Shane Piasecki could've left Toledo for Nashville and been swallowed up by a music scene that is so competitive it makes the NFL look gentle.
A singer/songwriter in his early 20s, Piasecki is from Liberty Center, but he played Toledo coffeehouses for years and was a fixture on the local scene before moving to Cincinnati a few years ago and then on to the country music capital. His most recent disc prior to "Monday Creek" was "You're Here and I'm A Mess," which was a short, relatively poppy release that was good but not necessarily special.
Now Piasecki has made a serious creative leap, graduating to big boy singer/songwriter status on a disc that is uniformly excellent both from a musical perspective and lyrical standpoint. Comparisons to Radney Foster, Greg Trooper, or Justin Townes Earle are not out of the question, which is heady stuff for a guy making his first proper album.
Produced by bass player Dave Roe, who played on John Mellencamp's latest release, and featuring guitarist Doug Lancio, who worked with John Hiatt, the disc has a country/roots music vibe with a road-weary feel and a mature sensibility. His voice has taken on a rougher timbre and Piasecki lets the songs breathe rather than over-sell them.
The result is an organic album with songs like the title track, "Flat Tire," and "Camping" that have a lived-in sound and rural feel without being corny or overwrought. And just as the energy seems to be flagging mid-disc, he picks it up with the jaunty "Foolish Man," "Lesson," and "Manikin Head," tunes that take advantage of his natural talents as a pop-oriented songwriter while staying in the acoustic groove. There's even a remake of "You're Here and I'm a Mess," which was already pretty good, but is improved on "Monday Creek."
Piasecki should be proud of this disc and it proves that Crystal Bowersox isn't the only Americana-oriented singer/songwriter from Toledo who deserves attention.
-- ROD LOCKWOOD
Actor/singer Jim Byrnes spreads his gravelly voice across 12 tracks of the grittiest blues outside of the Delta. These songs conjure memories of the best roadhouse blues, soaked in emotions and made better when chased with whiskey and beer.
Byrnes has honed his blues style over 30 years, twice winning Canada's Juno Award for best album of the year. His special brand of blues passion oozes to the front in his melodies, made intricate by some extraordinary guitar and organ work.
He bills his music as pure and simple, and it's clear that no fancy frills or studio gimmickry are allowed here. Three Byrnes originals are album highlights, especially the opening "Hot As A Pistol," a rough-hewn, lowdown masterpiece.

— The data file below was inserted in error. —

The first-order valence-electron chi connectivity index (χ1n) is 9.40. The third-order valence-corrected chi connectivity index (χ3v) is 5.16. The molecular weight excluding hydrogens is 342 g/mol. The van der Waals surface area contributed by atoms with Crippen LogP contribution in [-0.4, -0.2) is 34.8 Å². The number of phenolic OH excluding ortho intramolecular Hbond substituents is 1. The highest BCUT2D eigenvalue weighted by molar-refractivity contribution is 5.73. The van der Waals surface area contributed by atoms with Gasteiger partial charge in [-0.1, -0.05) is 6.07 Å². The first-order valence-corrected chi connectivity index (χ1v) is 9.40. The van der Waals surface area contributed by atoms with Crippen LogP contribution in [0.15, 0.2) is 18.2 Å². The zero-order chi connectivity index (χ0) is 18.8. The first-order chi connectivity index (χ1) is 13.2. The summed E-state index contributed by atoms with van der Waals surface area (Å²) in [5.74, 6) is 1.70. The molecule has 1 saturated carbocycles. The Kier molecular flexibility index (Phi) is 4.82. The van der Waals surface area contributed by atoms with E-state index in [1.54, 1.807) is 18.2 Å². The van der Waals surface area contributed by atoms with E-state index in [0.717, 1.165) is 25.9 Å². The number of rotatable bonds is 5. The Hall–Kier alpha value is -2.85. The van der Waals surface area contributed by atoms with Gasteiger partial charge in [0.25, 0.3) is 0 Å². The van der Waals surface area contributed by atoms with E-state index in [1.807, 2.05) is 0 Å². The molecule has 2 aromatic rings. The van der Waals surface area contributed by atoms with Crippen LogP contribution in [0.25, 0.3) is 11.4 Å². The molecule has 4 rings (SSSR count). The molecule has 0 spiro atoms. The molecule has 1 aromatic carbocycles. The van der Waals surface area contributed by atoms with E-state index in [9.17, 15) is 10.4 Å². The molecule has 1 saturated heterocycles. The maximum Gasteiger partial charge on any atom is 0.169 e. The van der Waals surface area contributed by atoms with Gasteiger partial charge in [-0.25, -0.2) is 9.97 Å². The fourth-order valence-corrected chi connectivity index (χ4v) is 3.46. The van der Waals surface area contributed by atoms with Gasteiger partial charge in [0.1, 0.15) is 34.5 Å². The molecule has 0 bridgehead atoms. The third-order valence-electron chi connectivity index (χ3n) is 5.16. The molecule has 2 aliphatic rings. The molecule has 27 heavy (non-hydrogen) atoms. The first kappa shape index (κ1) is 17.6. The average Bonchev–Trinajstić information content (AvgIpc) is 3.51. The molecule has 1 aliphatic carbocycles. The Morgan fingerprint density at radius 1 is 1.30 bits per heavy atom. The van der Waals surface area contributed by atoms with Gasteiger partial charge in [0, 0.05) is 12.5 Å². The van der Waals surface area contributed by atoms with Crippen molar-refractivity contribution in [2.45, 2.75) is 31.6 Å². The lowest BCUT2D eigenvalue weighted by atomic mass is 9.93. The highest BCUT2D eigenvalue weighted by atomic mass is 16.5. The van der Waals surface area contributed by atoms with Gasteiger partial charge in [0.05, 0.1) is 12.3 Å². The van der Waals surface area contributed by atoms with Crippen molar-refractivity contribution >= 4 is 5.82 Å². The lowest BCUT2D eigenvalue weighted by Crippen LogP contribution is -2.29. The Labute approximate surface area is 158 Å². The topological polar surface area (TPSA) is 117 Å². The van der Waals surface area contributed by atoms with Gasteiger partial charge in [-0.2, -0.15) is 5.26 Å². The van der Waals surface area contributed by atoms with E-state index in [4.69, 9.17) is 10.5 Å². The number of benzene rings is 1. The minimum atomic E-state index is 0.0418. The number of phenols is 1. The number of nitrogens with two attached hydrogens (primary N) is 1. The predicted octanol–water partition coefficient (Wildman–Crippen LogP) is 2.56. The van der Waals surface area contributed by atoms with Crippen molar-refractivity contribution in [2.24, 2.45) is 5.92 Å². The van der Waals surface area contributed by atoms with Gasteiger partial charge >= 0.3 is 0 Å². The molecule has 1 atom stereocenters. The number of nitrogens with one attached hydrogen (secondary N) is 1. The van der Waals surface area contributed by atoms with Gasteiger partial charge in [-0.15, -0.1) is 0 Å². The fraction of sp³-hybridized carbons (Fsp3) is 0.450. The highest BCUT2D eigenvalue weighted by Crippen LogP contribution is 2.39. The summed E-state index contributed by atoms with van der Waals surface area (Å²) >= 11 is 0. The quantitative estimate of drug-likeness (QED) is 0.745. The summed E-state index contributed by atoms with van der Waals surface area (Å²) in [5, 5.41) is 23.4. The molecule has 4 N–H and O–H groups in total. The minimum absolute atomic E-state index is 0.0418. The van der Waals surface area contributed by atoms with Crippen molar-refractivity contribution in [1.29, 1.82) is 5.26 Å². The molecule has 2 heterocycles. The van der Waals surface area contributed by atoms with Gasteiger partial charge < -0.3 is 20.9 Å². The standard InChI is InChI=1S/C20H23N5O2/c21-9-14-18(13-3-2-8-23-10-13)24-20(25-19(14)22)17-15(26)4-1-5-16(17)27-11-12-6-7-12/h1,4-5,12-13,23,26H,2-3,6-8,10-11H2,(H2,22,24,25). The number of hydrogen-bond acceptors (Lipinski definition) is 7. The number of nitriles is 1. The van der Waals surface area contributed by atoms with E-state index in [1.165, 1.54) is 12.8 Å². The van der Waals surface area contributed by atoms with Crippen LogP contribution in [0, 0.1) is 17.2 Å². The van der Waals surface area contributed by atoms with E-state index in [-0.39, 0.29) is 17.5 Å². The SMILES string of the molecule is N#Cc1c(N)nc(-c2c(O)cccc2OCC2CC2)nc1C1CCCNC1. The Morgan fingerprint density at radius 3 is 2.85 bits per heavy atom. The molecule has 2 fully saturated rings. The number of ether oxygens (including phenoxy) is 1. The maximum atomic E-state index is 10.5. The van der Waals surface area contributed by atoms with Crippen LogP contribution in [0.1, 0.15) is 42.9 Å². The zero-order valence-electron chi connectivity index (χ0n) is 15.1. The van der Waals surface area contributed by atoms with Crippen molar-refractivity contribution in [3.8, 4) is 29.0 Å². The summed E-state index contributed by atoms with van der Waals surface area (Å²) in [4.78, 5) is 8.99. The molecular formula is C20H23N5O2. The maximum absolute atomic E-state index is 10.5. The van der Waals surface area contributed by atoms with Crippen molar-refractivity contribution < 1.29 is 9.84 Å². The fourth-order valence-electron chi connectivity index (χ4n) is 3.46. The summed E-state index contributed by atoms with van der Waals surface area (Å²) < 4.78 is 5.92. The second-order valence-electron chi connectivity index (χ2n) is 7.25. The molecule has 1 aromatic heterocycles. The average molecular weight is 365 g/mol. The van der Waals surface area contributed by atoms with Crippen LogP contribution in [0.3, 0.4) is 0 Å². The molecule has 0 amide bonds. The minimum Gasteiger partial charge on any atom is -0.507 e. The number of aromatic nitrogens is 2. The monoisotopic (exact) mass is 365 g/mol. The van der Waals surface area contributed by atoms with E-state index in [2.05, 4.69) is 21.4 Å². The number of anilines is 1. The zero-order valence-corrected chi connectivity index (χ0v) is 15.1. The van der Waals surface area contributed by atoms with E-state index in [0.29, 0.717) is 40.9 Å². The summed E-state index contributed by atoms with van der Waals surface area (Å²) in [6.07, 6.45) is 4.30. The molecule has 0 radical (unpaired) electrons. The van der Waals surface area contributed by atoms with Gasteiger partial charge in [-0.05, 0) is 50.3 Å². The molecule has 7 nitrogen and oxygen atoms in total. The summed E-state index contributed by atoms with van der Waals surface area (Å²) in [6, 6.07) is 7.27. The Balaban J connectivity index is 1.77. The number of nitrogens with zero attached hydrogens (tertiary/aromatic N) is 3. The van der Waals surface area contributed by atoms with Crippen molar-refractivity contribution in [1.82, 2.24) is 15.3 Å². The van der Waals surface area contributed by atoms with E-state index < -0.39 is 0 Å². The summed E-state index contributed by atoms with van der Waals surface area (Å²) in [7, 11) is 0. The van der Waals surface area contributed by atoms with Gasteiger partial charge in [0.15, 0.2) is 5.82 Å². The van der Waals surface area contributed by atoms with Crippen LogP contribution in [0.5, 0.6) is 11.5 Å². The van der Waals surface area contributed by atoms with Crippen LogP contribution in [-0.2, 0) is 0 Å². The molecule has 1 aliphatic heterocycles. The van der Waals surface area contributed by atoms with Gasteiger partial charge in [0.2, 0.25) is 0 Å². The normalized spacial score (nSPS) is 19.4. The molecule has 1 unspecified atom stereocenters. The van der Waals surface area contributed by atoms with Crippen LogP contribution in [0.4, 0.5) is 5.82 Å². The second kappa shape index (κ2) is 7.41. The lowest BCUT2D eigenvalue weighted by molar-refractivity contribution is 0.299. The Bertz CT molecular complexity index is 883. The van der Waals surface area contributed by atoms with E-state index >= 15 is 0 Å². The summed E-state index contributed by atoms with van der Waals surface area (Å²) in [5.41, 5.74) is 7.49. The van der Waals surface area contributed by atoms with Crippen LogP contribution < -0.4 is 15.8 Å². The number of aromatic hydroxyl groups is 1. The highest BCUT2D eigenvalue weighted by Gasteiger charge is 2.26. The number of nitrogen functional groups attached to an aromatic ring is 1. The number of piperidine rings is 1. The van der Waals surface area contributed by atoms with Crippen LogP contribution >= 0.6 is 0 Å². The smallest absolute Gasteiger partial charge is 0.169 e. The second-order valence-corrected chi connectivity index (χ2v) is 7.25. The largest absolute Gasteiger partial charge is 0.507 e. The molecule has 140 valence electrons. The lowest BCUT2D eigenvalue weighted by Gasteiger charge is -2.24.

A car accident in 1972 cost Byrnes both of his legs above the knee. Despite that, he has made his mark in the entertainment industry as a blues performer and as a regular on the Highlander television series, among other shows.
-- KEN ROSENBAUM
So Will.i.am and I were shooting the breeze a few months back (yep, that's first-class name-dropping right there), when I noticed that the Black Eyed Peas ringmaster was in a dour mood. What gives, my famous friend? Answer: Even though BEP's 11-million-selling 2009 album "The E.N.D." was buoying the state of pop, Will was more concerned about the state of the union. He had campaigned for Barack Obama, written songs for the Chief, too. And yet, POTUS let Will down. It made me wonder if the next Peas album would reflect the nation's mood, the shifting zeitgeist, give us something deeper than "I Gotta Feeling" and "Boom Boom Pow."
Well, the answer is on the most introspective track on BEP's new album, "The Beginning." The touching ballad is called "Love You Long Time," a burbling romantic nod to 2 Live Crew's "Me So Horny": "Baby, let me love you, let me love you long time," Will pleads. To which phunk buddy Fergie replies: "Boy I'll let you love me, let you love me long time" wait for it "in the Vellllvet Lounge!" Perhaps it's a metaphysical Velvet Lounge?
Will, Fergs, Apl.de.ap, and Taboo may indeed be scholars at home, but in public there's never been a band as comfortable with its red-cup party aesthetic as the Black Eyed Peas. It's why they just scored the halftime gig at Super Bowl XLV on Feb. 6. The Peas' party jams are so earnest and happy-to-be-here, it's easy to overlook their crassness, their disposability. The 12 tracks here don't delve deeper than a roped-off VIP section, but why should they? The slimy thing would be for the Peas to pretend they're something they're not.
For the most part, "The Beginning" is all beats and booties, each one driving the other. Is it as catchy as "The E.N.D."? No, but it's still annoyingly ear-wormy. "Don't Stop the Party" is the height of poetry, the titular command repeated over Will's herky-jerk synth and Ferg's smooth R&B hooks. First single "The Time (The Dirty Bit)" samples Dirty Dancing's execrable "(I've Had) The Time of My Life" with a straight face; it's not very good, but at least the group bothered to send a thank-you note to fans.
It's no secret that BEP is more dictatorship than quartet, and the band rises and falls on Will's ability to make it all stick in our heads. If "The Beginning" has a flaw, it's that his neo-disco beats are sometimes too adventurous, too future-shocking. But Will never allows his band to get lost for long. They know the keg needs to be tapped and the dance floor needs to be filled. Say what you want, but the Peas get the job done.
-- SEAN DALY, St. Petersburg Times
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